2010 Annual Report
1a.Objectives (from AD-416)
1. Investigate modified simple slaughter methods to reduce aerosol generation during home slaughter process and determine the impact of such improvements on reducing virus transmission.
2. Improved methods of evaluating vaccine efficacy in poultry AI vaccines.
3. Determining infectivity, transmissibility, and pathogenicity of 5 isolates of H5N1 highly pathogenic avian influenza virus (HPAIV) for pigs.
1b.Approach (from AD-416)
Aerosol generation and virus levels will be measured in rooms conducting simulated home processing of asymptomatic H5N1 HPAI virus infected chickens. A simple, plastic-bag method for processing will be evaluated for reducing aerosol and virus generation and reducing transmission to chicken and ferret models. Develop attenuated H5 AI viruses that will be used to produce reference antibodies from chickens for testing cross neutralization of H5 HPAI viruses in a chicken egg neutralizing test as a means to assess vaccines seed strain efficacy against drift variant field viruses. Five H5N1 HPAI viruses will be intrabronchally inoculated into pigs and examined for contact transmission. Pigs will be examined for infection by serology, virus isolation, and RRT-PCR assays.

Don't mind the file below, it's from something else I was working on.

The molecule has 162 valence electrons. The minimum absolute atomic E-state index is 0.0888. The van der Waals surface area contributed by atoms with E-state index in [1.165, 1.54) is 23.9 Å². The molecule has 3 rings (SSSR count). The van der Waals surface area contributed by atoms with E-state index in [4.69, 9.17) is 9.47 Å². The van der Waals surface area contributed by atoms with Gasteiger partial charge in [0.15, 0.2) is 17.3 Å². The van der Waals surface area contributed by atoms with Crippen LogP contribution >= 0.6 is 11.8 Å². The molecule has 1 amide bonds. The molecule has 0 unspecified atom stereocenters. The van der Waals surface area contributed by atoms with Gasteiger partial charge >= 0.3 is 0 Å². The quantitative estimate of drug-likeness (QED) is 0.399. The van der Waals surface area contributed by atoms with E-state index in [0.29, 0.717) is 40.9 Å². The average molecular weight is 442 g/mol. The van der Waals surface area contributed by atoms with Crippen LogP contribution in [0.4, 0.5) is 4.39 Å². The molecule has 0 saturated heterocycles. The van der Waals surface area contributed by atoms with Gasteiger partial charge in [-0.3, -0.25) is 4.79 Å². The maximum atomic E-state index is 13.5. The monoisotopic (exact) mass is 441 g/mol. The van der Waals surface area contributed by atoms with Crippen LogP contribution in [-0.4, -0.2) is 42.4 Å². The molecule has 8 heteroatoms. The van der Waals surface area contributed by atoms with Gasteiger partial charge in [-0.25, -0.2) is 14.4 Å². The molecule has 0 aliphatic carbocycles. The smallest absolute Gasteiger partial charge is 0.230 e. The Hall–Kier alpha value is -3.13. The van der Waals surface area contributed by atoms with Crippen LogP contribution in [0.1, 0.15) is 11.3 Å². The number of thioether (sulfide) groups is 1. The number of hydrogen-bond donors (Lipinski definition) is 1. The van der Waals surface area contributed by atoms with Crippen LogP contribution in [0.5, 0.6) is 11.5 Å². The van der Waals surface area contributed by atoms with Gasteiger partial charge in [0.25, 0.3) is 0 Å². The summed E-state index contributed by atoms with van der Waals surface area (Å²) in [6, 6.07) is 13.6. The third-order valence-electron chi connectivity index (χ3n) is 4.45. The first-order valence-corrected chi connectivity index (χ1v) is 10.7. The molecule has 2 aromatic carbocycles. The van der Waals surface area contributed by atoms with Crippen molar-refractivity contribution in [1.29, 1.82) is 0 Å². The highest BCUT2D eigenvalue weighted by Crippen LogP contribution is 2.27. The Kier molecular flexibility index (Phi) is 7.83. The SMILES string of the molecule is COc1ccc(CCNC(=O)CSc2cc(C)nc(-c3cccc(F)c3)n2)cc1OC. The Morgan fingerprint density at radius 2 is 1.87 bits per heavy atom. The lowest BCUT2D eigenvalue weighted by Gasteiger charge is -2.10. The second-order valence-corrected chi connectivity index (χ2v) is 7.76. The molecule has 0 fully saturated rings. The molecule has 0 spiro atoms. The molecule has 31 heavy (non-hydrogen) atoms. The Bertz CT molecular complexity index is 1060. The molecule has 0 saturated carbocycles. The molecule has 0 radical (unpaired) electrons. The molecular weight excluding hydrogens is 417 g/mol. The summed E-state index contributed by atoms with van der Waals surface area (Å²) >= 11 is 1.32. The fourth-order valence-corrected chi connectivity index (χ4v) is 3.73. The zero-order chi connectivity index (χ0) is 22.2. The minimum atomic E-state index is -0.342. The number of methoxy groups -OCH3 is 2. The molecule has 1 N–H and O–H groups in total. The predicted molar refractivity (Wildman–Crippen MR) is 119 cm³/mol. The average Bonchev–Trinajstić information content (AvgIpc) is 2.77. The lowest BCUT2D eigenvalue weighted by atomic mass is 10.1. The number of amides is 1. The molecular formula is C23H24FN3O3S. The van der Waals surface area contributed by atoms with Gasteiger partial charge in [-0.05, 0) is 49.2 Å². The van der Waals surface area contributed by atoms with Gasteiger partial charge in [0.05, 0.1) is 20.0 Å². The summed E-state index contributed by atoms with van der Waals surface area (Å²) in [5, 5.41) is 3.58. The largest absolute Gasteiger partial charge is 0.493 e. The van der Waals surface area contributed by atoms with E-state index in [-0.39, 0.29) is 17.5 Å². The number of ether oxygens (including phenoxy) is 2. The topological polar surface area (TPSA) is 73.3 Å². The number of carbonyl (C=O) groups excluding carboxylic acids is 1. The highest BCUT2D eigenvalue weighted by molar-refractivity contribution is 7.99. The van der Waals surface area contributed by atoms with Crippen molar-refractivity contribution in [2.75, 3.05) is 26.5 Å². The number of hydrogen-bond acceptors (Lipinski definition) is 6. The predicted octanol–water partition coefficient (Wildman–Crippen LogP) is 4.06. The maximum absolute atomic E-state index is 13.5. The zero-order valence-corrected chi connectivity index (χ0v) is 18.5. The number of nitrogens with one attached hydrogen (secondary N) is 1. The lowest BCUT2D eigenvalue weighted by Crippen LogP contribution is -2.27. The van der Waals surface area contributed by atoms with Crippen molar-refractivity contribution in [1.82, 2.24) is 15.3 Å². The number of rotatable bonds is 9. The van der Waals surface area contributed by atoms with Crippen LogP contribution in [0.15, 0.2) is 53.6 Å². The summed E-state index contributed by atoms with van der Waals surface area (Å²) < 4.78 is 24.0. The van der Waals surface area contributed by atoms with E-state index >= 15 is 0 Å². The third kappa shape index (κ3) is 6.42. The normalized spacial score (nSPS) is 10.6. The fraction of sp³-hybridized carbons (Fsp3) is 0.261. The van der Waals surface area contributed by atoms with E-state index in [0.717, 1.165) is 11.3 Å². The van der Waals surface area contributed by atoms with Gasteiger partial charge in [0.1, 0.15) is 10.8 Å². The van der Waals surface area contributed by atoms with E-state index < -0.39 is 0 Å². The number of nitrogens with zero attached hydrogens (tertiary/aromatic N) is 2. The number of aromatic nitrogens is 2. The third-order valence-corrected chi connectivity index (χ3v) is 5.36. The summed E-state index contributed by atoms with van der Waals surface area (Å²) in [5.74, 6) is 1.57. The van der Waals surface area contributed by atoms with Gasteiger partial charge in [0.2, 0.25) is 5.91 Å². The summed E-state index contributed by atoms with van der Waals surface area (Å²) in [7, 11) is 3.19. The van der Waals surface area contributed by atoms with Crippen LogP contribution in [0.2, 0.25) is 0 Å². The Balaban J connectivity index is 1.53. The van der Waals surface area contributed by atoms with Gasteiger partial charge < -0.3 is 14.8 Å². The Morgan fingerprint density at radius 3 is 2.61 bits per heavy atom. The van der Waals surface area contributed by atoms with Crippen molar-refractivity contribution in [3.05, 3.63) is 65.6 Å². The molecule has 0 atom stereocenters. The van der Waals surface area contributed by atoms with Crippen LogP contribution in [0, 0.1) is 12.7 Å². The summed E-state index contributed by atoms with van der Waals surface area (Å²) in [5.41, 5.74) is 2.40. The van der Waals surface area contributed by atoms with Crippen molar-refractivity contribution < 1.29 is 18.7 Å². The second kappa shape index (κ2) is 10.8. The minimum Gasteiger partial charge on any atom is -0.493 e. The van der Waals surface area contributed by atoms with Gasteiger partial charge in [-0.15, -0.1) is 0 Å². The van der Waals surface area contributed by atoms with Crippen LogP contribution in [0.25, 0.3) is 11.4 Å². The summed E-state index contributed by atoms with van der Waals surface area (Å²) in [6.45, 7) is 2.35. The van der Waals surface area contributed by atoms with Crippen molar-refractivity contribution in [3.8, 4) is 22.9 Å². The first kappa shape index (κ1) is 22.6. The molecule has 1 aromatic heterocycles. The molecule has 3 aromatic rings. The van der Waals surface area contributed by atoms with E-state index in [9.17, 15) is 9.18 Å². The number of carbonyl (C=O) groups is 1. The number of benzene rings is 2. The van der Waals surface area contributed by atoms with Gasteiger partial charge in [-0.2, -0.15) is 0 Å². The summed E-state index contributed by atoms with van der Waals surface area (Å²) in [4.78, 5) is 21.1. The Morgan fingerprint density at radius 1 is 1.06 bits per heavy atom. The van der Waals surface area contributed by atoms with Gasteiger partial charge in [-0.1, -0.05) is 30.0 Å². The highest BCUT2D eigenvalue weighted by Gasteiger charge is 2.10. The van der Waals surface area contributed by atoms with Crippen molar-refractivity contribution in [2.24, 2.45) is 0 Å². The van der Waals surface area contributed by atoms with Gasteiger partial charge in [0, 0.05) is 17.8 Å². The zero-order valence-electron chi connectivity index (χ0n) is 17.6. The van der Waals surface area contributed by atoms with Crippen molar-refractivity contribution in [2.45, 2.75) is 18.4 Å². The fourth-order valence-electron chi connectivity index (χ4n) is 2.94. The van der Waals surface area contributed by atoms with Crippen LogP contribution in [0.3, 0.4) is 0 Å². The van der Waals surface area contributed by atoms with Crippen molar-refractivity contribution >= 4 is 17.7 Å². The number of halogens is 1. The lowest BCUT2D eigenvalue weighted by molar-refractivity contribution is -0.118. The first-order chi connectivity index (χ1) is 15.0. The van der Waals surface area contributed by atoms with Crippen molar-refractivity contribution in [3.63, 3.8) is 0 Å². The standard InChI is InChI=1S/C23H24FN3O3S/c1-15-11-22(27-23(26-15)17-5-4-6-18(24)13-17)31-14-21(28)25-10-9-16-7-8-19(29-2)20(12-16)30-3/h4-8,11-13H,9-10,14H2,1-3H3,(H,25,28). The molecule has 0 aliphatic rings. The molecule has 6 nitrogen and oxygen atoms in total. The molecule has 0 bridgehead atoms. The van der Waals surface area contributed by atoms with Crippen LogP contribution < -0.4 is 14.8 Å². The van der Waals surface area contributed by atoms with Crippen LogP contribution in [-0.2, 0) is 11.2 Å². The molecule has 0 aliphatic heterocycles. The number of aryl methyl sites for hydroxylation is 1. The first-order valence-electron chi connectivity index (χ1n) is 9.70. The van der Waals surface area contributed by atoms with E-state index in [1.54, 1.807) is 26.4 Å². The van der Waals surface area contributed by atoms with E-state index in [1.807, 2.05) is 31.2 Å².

This research relates to inhouse objective 2: Develop vaccines that effectively stop outbreaks, allow differentiation from natural infection and can be administered in a cost effective manner.
Some strains of animal influenza virus have been zoonotic agents necessitating joint research between veterinary medicine and human health to solve the problems including the H5N1 high pathogenicity avian influenza (HPAI) virus. During 2010, lung lavage samples and lung tissues from pigs, challenged in the respiratory tract with various avian influenza viruses, were assayed by virus isolation in eggs. Twenty-seven samples were real-time reverse transcriptase-polymerase chain reaction (RRT-PCR) positive using avian influenza (AI) matrix gene test. Of these 27, 25 had virus recovered by isolation in embryonating chicken eggs. Most had low levels of virus, 0.97log10 mean embryo infectious doses, in lavage samples, indicating that replication of AI virus was low level in respiratory tract of pigs. Further studies are underway to gain further information.
Progress was monitored via regular email and telephone conversations with the cooperator.